In the final room of the show, there are a few paintings taken from a series dedicated to empty tiled rooms, in which Vareão chooses to forgo the sculptural guts for a more subdued composition, merely hinting at unseen acts of violence through stark settings and anonymous blood. The large-scale canvas The Guest perhaps makes the biggest impact of the whole show. Its bright white tiles seem to pop out of the wall, a believable three-dimensionality that invites the viewer into the painted space, only to meet them with a mysterious pool of blood. There is no visible body, no attacker, no weapon, no police tape or clean-up crew, no indication of the titular “guest.” Upon viewing this work, I was immediately reminded of Varejão’s peer Teresa Margolles, whose work Limpieza features a man mopping a palatial floor with the blood and grime of Mexican crime scenes. Margolles is literal and aggressive with her use of human remains to comment on the violence that has become commonplace in her home country; Varejão is similarly confrontational and visceral, but filters her commentary through history and metaphor so that the overall effect is more open-ended. Her presentation is varied in material and style but consistent in its iconography. She captures our attention with her unsettling compositions and forces us to consider why we are unsettled, why we feel discomfort when met with the atrocities of the past and the remnants of colonialism found in the present. Her work is strange and academic and often esoteric, but its full-frontal approach makes an impact regardless of context, and this exhibit is sure to stick with me for a long time.

 

varejao-PolvoOilColors-2013Adriana Varejão: Polvo Oil Colors, 2013.

varejao-PolvoPortraitsI-ChinaSeries-2014Adriana Varejão: Polvo Portraits I (China Series), 2014.

varejao-PolvoPortraitsI-SeascapeSeries-2014Adriana Varejão: Polvo Portraits I (Seascape Series), 2009.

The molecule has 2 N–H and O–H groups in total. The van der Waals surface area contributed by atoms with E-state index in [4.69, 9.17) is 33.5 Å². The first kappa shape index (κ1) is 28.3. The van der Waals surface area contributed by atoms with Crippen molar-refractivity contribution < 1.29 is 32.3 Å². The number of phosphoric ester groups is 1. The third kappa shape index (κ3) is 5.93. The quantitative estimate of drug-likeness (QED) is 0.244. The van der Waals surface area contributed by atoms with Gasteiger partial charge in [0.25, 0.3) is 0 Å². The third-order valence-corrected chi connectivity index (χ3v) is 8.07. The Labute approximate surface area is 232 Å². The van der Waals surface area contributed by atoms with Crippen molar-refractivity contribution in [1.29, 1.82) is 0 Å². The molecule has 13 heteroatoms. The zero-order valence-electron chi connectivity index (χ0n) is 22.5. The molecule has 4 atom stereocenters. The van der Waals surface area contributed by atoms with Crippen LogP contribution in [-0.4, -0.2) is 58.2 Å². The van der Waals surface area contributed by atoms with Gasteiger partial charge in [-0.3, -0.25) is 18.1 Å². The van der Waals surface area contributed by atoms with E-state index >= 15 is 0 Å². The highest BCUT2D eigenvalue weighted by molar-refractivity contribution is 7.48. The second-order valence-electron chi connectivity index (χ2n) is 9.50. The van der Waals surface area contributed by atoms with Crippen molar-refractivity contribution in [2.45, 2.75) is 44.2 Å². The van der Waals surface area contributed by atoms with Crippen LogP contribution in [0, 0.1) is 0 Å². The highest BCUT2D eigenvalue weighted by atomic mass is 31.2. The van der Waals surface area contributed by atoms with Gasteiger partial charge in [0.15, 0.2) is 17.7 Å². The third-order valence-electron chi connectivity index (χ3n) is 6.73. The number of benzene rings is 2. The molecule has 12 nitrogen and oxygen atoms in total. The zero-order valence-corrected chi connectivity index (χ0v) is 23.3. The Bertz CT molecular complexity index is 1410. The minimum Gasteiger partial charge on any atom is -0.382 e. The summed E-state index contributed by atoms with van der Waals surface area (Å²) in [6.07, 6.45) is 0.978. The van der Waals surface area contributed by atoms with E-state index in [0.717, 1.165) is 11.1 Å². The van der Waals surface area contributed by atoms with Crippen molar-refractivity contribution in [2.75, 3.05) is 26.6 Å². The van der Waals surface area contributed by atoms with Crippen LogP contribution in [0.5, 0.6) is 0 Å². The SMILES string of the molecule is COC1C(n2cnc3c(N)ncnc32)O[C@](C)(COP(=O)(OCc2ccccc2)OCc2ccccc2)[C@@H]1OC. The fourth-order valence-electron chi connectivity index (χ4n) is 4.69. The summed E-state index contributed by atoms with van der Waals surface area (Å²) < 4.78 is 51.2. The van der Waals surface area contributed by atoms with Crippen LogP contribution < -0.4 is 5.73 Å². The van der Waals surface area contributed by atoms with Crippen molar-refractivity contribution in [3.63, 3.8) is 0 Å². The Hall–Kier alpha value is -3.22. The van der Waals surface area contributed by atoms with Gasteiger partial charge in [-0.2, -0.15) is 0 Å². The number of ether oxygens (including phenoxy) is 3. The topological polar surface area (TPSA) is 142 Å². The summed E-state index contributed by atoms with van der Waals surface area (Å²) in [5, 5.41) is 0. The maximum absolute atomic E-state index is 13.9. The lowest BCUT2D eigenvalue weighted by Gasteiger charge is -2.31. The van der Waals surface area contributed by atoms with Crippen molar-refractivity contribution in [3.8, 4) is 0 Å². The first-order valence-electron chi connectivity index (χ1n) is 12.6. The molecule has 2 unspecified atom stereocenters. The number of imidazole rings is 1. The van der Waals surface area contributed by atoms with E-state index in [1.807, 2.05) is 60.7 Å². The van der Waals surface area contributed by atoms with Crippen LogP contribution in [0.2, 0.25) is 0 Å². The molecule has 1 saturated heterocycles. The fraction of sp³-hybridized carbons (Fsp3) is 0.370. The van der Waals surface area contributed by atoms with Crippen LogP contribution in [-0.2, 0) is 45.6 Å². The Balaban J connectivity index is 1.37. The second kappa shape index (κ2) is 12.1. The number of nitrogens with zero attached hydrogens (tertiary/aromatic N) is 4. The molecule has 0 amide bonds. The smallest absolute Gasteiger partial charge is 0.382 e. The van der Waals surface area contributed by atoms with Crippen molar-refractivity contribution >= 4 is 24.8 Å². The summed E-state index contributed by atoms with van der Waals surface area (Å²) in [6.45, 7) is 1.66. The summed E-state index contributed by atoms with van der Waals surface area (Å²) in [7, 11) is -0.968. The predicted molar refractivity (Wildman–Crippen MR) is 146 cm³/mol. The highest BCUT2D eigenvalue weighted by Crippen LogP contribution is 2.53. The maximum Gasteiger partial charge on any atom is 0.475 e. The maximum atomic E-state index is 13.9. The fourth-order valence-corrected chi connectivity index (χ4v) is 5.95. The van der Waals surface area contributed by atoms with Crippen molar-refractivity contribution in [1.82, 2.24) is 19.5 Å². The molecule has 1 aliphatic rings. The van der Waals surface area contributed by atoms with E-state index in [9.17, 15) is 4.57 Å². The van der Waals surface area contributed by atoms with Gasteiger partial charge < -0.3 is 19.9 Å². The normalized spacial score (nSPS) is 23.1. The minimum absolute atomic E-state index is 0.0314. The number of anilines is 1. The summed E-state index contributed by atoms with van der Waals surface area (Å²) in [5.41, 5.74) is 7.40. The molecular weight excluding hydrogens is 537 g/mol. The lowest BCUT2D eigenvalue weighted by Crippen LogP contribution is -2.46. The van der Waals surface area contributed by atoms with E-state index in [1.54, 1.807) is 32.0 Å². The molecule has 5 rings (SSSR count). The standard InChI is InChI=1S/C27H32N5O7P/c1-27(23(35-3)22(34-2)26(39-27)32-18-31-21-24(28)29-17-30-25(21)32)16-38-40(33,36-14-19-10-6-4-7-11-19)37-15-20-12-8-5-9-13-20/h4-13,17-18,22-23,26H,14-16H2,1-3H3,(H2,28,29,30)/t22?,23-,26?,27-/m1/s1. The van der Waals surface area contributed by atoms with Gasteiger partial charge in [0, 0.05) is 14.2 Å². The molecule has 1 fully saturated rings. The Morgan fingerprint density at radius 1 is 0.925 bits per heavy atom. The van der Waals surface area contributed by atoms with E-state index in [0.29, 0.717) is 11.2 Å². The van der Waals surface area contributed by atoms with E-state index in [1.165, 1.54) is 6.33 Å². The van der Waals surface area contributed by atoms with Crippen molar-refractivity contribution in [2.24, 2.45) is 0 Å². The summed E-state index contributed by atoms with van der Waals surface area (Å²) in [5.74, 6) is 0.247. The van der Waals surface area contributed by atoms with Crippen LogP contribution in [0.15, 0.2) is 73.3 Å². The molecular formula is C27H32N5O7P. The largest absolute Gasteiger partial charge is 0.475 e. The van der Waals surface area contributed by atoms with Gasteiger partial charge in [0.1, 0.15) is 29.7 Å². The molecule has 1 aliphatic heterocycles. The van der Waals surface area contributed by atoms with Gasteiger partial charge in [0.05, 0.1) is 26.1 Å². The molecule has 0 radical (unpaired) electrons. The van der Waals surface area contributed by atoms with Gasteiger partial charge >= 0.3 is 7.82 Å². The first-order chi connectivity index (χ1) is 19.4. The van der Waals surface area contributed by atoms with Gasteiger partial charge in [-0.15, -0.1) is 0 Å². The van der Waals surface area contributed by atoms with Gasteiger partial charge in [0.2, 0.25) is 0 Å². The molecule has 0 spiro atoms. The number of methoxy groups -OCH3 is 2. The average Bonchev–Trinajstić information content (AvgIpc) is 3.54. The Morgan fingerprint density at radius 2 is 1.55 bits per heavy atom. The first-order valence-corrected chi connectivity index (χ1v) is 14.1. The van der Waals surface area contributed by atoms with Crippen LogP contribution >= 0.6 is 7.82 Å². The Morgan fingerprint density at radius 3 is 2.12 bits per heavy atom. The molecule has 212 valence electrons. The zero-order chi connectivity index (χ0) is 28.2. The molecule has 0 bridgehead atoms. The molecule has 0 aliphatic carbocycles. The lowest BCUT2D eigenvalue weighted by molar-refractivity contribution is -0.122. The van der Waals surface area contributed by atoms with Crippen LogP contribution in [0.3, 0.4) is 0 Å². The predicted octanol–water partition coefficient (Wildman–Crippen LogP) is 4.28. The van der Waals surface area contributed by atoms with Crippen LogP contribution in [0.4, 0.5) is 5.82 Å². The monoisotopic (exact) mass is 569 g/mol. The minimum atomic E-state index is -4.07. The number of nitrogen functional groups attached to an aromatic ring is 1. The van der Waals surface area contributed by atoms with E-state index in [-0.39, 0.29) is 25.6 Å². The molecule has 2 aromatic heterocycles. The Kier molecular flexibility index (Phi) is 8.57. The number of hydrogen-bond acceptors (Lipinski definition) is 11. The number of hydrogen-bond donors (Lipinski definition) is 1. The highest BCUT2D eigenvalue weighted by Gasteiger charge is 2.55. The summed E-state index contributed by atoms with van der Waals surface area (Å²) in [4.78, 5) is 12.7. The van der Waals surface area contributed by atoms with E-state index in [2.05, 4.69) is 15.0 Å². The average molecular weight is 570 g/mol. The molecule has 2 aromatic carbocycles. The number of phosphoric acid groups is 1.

varejao-TheGuest-2005Adriana Varejão: The Guest, 2005.

varejao-ThePerverse-2006Adriana Varejão: The Perverse, 2006.

Sources:

Federico Rosa. “Adriana Varejão: A History of Flesh.” The Culture Trip. http://theculturetrip.com/south-america/brazil/articles/adriana-varej-o-a-history-of-flesh-/

Anna Stothart. Adriana Varejão. Institute of Contemporary Art/Boston, 2014.

Exhibitions: “Shinique Smith: Bright Matter” at MFA Boston

I visit the Museum of Fine Arts Boston fairly regularly–I’ve seen almost all of their major exhibitions (plus many smaller ones) since I moved here in 2006–and while I respect their vast collections, up-to-date facilities, and significant works in the Impressionist, Japanese, and ancient Egyptian categories, I have found little to praise in the diversity department. Their pre-Columbian holdings are hidden in the basement, their African and Oceanic galleries are weirdly situated, and their main exhibits especially (which I do hold as the most important marker of a museum’s tastes and priorities, since they are the main thing museums will advertise, merchandise, celebrate, etc) leave much to be desired in terms of representation. In the past several years in their large exhibition galleries, they’ve primarily shown white men (Edgar Degas, Dale Chihuly, Alex Katz, Mario Testino, Jamie Wyeth, Richard Avedon, Ellsworth Kelly, etc), authorless objects like samurai armor, or fashion primarily designed by white men. The only major show I can think of with named artists of color is Fresh Ink, displaying the work of ten contemporary Chinese artists (only one a woman). The Quilts and Color show from this summer was notable for its focus on works made by women, even if they were anonymous housewives, but the text associated with the show rarely mentioned the actual makers of the works, instead choosing to discuss everything in the context of color theory and the collectors’ process. There is an admission that these quilts anticipate later experiments in color and optical effects by influential artists like Josef Albers and Bridget Riley, but the fact that the people actually pioneering these ideas are “non-artist” housewives is never mentioned.

Shinique SmithEntrance to Shinique Smith: Bright Matter. All photos by the author.

All this frustration with the MFA’s lack of diversity is just a lead-up to say how pleased I’ve been with the museum’s contemporary wing as of late. Not only have the ever-changing contemporary galleries become much more inclusive of women and people of color, but the special exhibitions have been far from safe in their choices of artist and theme- usually foregoing big names in favor of exposure for international artists who are less known in the US. They’ve had Israeli photographer Ori Gersht, experimental ceramists, Iranian women photographers, political artists from Latin America, and now, Shinique Smith, an inventive and multi-talented black artist whose works makes an impact in both scale and material. Side note: we went to the same college, which kind of blows my mind because I can’t think of any artists I really love who went there.